Your SlideShare is downloading. ×
0
Wikis And The Classroom
Wikis And The Classroom
Wikis And The Classroom
Wikis And The Classroom
Wikis And The Classroom
Wikis And The Classroom
Wikis And The Classroom
Wikis And The Classroom
Wikis And The Classroom
Wikis And The Classroom
Wikis And The Classroom
Wikis And The Classroom
Wikis And The Classroom
Upcoming SlideShare
Loading in...5
×

Thanks for flagging this SlideShare!

Oops! An error has occurred.

×
Saving this for later? Get the SlideShare app to save on your phone or tablet. Read anywhere, anytime – even offline.
Text the download link to your phone
Standard text messaging rates apply

Wikis And The Classroom

471

Published on

How to get started on your own Wiki page and some ideas on how to utilize Wikis in the classroom

How to get started on your own Wiki page and some ideas on how to utilize Wikis in the classroom

Published in: Education, Technology
0 Comments
1 Like
Statistics
Notes
  • Be the first to comment

No Downloads
Views
Total Views
471
On Slideshare
0
From Embeds
0
Number of Embeds
0
Actions
Shares
0
Downloads
20
Comments
0
Likes
1
Embeds 0
No embeds

Report content
Flagged as inappropriate Flag as inappropriate
Flag as inappropriate

Select your reason for flagging this presentation as inappropriate.

Cancel
No notes for slide

Transcript

  • 1. Wikis and the classroom “ Imagine a world in which every single person on the planet is given free access to the sum of all human knowledge. That’s what we’re doing.” --Jimmy Wales, Wikipedia founder (Wales, 2004)
  • 2. Index
    • What is a Wiki?
    • Wikipedia: Why should we allow it in the classroom?
    • How to create your own Wiki page
    • Ideas for your classroom
    • Bibliography
  • 3. I. What is a “Wiki”?
    • A website that contains information that anyone can edit at any time. This means that we can keep editing and changing a Wiki to make it better and fill the page with more information.
    • It’s a tool that can be utilized for collaboration between various groups and people.
  • 4. II. Wikipedia: Why should we allow it in the classroom?
    • Students are already utilizing Wikipedia as resources, so it is our job as teachers to teach students how to properly use this tool.
    • Wikipedia is becoming a trusted source cited by various sources and scholars.
    • Students have a lot to learn in the process of using Wikipedia or other wikis.
  • 5. III. How to create your own Wiki page
    • Start by going to the http:// www.wikispaces.com / site.
    • Fill out the form on the above link: create an username, password and type your e-mail.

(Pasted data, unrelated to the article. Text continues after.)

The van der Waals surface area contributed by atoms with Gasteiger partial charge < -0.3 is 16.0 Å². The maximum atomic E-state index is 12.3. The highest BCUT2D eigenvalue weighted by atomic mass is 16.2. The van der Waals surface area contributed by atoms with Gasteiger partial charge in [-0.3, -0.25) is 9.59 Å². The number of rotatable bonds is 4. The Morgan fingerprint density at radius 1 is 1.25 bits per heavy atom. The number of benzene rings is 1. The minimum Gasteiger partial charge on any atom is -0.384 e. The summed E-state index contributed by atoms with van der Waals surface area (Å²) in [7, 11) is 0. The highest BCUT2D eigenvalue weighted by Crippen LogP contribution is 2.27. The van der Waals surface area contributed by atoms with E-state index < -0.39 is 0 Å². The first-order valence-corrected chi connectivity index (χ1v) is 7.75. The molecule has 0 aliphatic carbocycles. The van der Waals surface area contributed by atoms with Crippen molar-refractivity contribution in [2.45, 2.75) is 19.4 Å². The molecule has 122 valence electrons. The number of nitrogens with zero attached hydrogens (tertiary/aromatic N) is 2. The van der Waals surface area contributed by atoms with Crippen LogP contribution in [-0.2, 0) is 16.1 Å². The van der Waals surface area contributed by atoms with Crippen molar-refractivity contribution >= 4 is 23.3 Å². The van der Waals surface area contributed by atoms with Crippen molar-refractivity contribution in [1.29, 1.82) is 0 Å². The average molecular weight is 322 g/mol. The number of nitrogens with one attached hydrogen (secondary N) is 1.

• 6.
    • Give your Wiki name (no spaces allowed), select the type of Wiki you want (most educators choose “Protected”), and choose the “Educational Purposes” box.
  • 7.
    • The first page that pops up is a “Getting Started” Page which gives you various tutorials on how to work with your Wiki. You can skip this page and always come back to it through the HELP icon.
  • 8.
    • Now it’s time to Edit your page. Here is where you can start writing information and others can edit it later on. Click on the “EDIT THIS PAGE” ICON
  • 9.
    • Click on the HISTORY icon to view who has made changes and what changes have been made to your page.
  • 10.
    • Through the DISCUSSION icon, you and your students can reflect on what has been written on the Wiki page thus far…What information should or should not be part of your page.
  • 11. IV. Ideas for your classroom
    • Class Discussions (any subject): Begin a discussion in your class, for example in an English class one could ask “What are modern examples of books/movies/songs inspired by Shakespeare's Romeo and Juliet?” Begin a Wiki discussion where not only your class joins, but other classes and teachers studying the same subject join and edit the discussion as well. (NJCCCS: 9.1, 3.1, 3.2, 3.5)
    • Interdisciplinary Classes (any subjects): Two different subjects and teachers can join to create one Wiki. For example one can start a Wiki page on Cinco de Mayo and students studying Mexico in history can write about it from a historical point of view and students from a Spanish class can write about it from a cultural point of view. (NJCCCS: 7.1, 7.2, 6.1.12A, 9.1)
    • Peer Editing (any subjects): Have your students post their essays/projects on the class Wiki page and have each other peer edit one another’s essays/projects. (NJCCCS: 9.1, 3.1, 3.2, 3.5)
  • 12.
    • Research Paper Wiki style (most subjects): Instead of your students using Wikipedia or another Wiki page as part of their research, have your students add their research to a Wiki page and observe how that information gets edited. (NJCCCS: 9.1, 3.5, 8.1, 8.2)
    • Wiki Communications (World Language): Connect with a teacher from a country that speaks the target language and have the students exchange information about each other’s cultures through a shared Wiki page.(NJCCCS: 7.1, 7.2, 9.1)
    • AP Wiki (AP classes): Create a page for your AP students where they can add and change information that could be found in the AP exam.
    • Wiki Teacher (teacher oriented): Teachers can form a Wiki page where they can share ideas and lesson plans on the subjects they teach.
  • 13. Bibliography
    • Richardson, Will (2009). Blogs, Wikis, Podcasts, and Other Powerful Web Tools for Classrooms 2 nd ed . California: Corwin Press

×